Lisa Franks is used to overcoming adversity. “I was fourteen and was jumping on the trampoline,” says Franks. “I felt really funny but went to bed not thinking anything of it. When I woke up and tried to get up, my legs wouldn’t move. By the end of the day, I had also lost feeling in my arms.”
Lisa underwent emergency surgery and was diagnosed with arteriovenous malformation, a condition that caused clusters of blood vessels to prevent blood from properly passing by her spinal cord.
“The doctors told me it would be a good idea to say goodbye since it was a very dangerous operation,” said Franks. “I was in surgery for eight hours. After the operation, I was paralyzed from the neck down and was placed on a ventilator. I was in the ICU for weeks.”
Eventually, Lisa’s condition did improve, and she was transferred to the Wascana Rehabilitation Centre. “I was in intensive rehabilitation for four months. I was down at the start. I was in the adult ward and hadn’t really had exposure to people with disabilities before. By the time I left rehab, I could feel my arms and could push a manual wheelchair.”
Lisa’s life would take a different path upon meeting Paralympian Clayton Gerein. “My physiotherapist, Ruth, was married to Clayton,” said Franks. “Clayton knew I was athletic before my surgery. He asked if I would be interested in wheelchair racing. I was and he lent me an old racing wheelchair.”
By the spring of 1997, Lisa was practicing with her racing wheelchair. She made rapid progress in the sport, first making Team Saskatchewan and then competing at the Canada Games less than a year after her surgery.
By 2000, Lisa was competing for Team Canada at the Paralympic Games in Sydney, Australia. “Going in, I had no expectations,” Franks said. “I remember coming down the tunnel for the opening ceremonies. There were 120,000 fans at the Olympic Stadium. Going out onto the playing field, I was overwhelmed.”
Lisa far exceeded expectations winning gold medals in the 200 metre, 400 metre, 800 metre, 1500 metre and a silver medal in the 100 metre. Not bad for a first time Paralympian.
She continued the medal haul at the 2004 Athens Paralympics, winning gold in both the 200 metre and 400 metre.
After Athens, Lisa wanted a new challenge. “I started training with some of the Team Canada basketball team,” said Franks. She ended up making the national team in 2006 and won a world championship with the team that same year.
The team finished a disappointing fifth at the 2008 Beijing Paralympics. Lisa also sustained a shoulder injury that would force her to retire from wheelchair basketball in 2010. “I was in so much pain, it felt like a weight being lifted off not being on the team anymore.”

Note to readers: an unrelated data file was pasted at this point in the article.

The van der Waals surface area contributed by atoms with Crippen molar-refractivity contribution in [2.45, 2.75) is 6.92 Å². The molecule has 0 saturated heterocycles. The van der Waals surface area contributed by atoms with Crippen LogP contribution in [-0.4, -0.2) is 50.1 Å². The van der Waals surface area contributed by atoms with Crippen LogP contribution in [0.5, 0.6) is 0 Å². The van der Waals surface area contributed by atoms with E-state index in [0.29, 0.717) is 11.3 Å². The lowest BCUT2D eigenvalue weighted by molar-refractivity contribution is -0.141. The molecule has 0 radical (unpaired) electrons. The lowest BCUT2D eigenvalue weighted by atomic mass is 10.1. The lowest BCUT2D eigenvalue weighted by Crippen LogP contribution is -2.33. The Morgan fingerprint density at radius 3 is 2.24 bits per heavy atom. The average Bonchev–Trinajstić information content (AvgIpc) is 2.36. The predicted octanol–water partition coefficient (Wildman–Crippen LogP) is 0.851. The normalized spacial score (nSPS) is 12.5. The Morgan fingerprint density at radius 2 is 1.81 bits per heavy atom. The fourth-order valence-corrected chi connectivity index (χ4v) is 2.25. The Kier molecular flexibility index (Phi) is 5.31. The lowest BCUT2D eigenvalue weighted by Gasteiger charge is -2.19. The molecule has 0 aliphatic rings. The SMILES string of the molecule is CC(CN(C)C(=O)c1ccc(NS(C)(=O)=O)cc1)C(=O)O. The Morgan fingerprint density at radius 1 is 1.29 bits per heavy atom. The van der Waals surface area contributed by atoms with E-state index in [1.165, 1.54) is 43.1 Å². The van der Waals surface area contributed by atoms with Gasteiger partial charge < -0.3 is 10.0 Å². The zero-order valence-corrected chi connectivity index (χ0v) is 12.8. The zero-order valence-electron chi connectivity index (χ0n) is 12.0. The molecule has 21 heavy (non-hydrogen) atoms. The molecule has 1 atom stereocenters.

Unfortunately, the pain did not stop for Lisa. “I was in chronic pain from 2010 to 2016. It got so bad I needed narcotics. It was hard to not be able to do the things I normally enjoyed.”
By 2017, having undergone successful shoulder surgery, Lisa felt more like herself again. “I tried hand cycling and kayaking,” said Franks. “I also heard of a place in Canmore that rented out adaptive mountain bikes. I took a road trip, tried out the bikes and was hooked. I saw the potential.”
Most people would have chalked up the experience to a fun afternoon bike ride. Lisa decided to form the Saskatchewan Adaptive Mountain Bike Club. She was even able to secure two kneeling style adaptive bikes.
Lisa was very thankful to receive the bikes. “For me, it got me back out on the mountain bike trails I enjoyed at Buffalo Pound when I was a kid. It also meant I could go out on trails again with family and friends. It is proven that nature is healing, and I wanted everyone to have that experience.”
The only problem was that the bikes were already eight years old when Lisa received them in 2019. The style of bike also did not make them suitable for people who may not be flexible enough or are paralyzed too high to ride that type of bike.
That prompted Lisa to set up a GoFundMe campaign for the purchase of two Bowhead Reach bikes. The cost of each bike is $24,000 dollars and the goal is to raise $50,000. The bikes would be accessible to many more cyclists with varying levels of mobility issues.
“It is obviously cost-prohibitive for most people to buy a bike for $24,000 dollars,” said Franks. “Our idea will be to rent out the bikes to people with mobility issues whether for the weekend or longer. It is a hundred percent non-profit. Ultimately, we want to get as many people out to enjoy the Saskatchewan outdoors as possible.”
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